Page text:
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Jun 2013 The American journal of pathology

Oxidative stress induced by inactivation of TP53INP1 cooperates with KrasG12D to initiate and promote pancreatic carcinogenesis in the murine pancreas.


Al Saati T, Clerc P, Hanoun N, Peuget S, Lulka H, Gigoux V, Capilla F, Béluchon B, Couvelard A, Selves J, Buscail L, Carrier A, Dusetti N, Dufresne M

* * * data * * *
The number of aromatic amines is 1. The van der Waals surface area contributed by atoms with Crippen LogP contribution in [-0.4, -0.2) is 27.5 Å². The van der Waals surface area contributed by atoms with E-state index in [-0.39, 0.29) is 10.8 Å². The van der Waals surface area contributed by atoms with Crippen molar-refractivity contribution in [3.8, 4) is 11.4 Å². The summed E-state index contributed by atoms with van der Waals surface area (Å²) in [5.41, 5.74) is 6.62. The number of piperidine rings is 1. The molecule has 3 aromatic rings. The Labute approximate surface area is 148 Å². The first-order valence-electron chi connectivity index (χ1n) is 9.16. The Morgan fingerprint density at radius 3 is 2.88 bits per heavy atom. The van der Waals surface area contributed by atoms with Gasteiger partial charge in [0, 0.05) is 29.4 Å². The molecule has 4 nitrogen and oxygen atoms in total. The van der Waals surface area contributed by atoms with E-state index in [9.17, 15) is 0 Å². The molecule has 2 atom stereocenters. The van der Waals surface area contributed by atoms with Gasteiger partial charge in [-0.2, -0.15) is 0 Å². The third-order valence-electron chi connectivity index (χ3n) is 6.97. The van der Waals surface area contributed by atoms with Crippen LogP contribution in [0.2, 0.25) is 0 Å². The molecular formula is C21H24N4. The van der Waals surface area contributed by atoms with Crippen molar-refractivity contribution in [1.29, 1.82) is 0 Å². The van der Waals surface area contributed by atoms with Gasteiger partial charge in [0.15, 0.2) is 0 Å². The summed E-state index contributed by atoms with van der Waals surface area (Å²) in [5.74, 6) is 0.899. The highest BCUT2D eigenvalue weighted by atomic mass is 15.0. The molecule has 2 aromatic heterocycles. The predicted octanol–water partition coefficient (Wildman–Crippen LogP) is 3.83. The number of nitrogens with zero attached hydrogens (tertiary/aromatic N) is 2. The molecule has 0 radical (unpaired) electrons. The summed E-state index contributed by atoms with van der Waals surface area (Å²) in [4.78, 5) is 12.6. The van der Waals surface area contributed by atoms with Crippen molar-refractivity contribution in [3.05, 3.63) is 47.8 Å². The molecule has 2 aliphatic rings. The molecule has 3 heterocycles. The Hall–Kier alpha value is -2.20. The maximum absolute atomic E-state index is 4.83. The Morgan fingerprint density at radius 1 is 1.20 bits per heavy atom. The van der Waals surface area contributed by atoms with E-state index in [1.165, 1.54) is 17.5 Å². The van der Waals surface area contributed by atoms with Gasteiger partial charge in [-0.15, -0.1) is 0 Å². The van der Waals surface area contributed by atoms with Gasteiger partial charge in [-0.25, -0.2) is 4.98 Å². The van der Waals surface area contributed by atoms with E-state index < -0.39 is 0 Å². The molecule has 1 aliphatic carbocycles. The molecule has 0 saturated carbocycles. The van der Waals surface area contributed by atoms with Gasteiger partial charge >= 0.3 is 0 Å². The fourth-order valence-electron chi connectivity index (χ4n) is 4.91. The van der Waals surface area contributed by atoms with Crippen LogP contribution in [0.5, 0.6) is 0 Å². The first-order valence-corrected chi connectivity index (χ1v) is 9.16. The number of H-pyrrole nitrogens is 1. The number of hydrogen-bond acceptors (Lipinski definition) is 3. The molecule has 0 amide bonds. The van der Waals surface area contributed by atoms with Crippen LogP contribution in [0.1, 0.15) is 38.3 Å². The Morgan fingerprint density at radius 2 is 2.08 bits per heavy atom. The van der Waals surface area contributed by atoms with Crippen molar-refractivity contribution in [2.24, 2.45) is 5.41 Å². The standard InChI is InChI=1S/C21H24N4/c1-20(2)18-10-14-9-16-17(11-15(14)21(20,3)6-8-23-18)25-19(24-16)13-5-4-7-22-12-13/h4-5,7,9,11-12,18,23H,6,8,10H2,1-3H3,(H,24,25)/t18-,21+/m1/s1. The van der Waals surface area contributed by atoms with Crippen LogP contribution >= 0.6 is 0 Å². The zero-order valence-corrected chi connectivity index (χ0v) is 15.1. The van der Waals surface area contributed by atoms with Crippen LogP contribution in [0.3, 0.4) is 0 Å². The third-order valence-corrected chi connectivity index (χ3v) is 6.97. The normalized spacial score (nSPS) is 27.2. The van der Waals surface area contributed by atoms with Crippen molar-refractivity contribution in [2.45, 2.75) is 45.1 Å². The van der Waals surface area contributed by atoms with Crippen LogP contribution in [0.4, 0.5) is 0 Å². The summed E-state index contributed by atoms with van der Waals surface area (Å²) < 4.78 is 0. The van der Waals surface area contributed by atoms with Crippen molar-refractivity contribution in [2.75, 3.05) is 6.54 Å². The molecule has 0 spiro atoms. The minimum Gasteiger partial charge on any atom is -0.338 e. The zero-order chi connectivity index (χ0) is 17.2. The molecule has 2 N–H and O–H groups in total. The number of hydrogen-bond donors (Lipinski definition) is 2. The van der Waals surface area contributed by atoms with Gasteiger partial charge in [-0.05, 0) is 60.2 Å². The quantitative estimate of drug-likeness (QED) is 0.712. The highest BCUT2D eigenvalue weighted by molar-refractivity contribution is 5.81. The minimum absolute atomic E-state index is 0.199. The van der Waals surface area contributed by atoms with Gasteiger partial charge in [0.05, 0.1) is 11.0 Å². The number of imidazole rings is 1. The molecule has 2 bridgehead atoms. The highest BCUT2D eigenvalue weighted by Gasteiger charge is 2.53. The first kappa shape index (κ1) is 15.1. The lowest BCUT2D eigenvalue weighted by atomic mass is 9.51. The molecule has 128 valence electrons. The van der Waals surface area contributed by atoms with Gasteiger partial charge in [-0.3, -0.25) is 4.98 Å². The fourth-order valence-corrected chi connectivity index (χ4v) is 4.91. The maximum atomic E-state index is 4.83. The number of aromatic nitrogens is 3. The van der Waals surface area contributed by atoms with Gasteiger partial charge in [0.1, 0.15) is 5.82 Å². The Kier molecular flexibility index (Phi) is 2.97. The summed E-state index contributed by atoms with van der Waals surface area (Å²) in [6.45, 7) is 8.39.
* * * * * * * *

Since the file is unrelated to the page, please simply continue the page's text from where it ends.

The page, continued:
Tumor protein p53-induced nuclear protein 1 (TP53INP1) is involved in cell stress response. Its expression is lost at the pancreatic intraepithelial neoplasia 1b (PanIN1b)/PanIN2 stage of pancreatic carcinogenesis. Our objective was to determine whether TP53INP1 loss of expression contributes to pancreatic cancer formation in a conditional KrasG12D mouse model. We generated Kras-INP1KO mice using LSL-Kras(G12D/+);Pdx1-Cre(+/-) mice (Kras mice) and TP53INP1(-/-) mice. Analysis of pancreases during ageing shows that in the presence of activated Kras, TP53INP1 loss of expression accelerated PanIN formation and increased pancreatic injury and the number of high-grade lesions as compared with what occurs in Kras mice. Moreover, cystic lesions resembling intraductal papillary mucinous neoplasm (IPMN) were observed as early as 2 months of age. Remarkably, TP53INP1 is down-regulated in human IPMN. Activation of the small GTPase Rac1 shows that more oxidative stress is generated in Kras-INP1KO than in Kras mice pancreas despite elevated levels of the Nrf2 antioxidant regulator. We firmly establish the link between Kras-INP1KO pancreatic phenotype and oxidative stress with rescue of the phenotype by the antioxidant action of N-acetylcysteine. Our data provide in vivo functional demonstration that TP53INP1 deficiency accelerates progression of pancreatic cancer, underlining its role in the occurrence of IPMN and highlighting the importance of TP53INP1 in the control of oxidative status during development of pancreatic cancer.

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